Momentum stocks have taken a hit recently, but those who say that indicates momentum investing is not a profitable long term approach are dead wrong, say the authors of a new paper.
In the paper, Clifford Asness, Andrea Frazzini, and Ronen Israel of AQR Capital Management and Tobias Moskowitz of Chicago Booth seek to dispel what they say are 10 myths about momentum investing, and Morningstar’s John Rekenthaler provides a nice summary. For example, to those who say returns from momentum strategies are too small and sporadic, they counter, “[Momentum] is present in U.S. stocks over very long time periods and following its academic ‘discovery’ in the early 1990s, has been shown to be robust out-of-sample (an important exercise we will repeat here), in the individual stocks of other countries, for stock markets, and for completely different asset classes, such as bond markets, currencies, commodities, and others.”
They also address the contention that momentum strategies are too volatile. “As with any factor, momentum does not make money all the time and occasionally suffers large losses, and historically this has been somewhat worse for stand-alone momentum than the other factors discussed here,” they say. “Spring 2009 was one of those times. But, while more extreme, this isn’t unlike other factors. There is a saying at the University of Chicago, ‘the plural of ‘anecdote’ is not ‘data’.’ Neither 2009 for momentum nor 1999 for value are indicative of the overall health and strength of these strategies.”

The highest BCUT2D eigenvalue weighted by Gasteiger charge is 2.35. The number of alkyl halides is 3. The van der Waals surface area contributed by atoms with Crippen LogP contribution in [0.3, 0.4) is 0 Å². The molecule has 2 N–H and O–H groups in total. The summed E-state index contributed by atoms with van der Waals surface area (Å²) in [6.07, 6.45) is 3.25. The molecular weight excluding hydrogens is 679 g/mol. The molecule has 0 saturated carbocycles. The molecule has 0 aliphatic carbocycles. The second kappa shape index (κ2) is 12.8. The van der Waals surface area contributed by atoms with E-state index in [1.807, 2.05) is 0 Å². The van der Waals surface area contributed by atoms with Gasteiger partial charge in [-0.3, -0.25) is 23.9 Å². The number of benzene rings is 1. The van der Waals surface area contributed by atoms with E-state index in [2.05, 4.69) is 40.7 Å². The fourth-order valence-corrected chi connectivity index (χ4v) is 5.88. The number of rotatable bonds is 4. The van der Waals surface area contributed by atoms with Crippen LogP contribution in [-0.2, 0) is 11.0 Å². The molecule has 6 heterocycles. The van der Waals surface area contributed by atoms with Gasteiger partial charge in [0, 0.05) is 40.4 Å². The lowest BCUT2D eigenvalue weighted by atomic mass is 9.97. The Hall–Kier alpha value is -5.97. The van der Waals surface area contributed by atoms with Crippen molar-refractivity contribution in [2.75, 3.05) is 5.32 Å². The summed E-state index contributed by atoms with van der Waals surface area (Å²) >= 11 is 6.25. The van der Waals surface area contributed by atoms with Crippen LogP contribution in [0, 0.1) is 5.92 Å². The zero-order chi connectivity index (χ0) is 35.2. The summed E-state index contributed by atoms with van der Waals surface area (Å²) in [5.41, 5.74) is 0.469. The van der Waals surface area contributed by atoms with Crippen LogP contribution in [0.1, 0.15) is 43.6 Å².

The authors also discuss the theory behind momentum investing — a theory critics contend doesn’t exist. “The idea is that if the momentum premium is really as large and robust as we show it to be, then it must be due to a market inefficiency and therefore (and here’s where the religion comes in) it can’t be real, as the markets are obviously perfectly efficient,” they write. “While we believe that risk-based efficient market explanations play an important role in all of these factors’ returns [i.e., size, value, momentum], we also believe there is a role in each, perhaps at different degrees, for behavioral explanations.”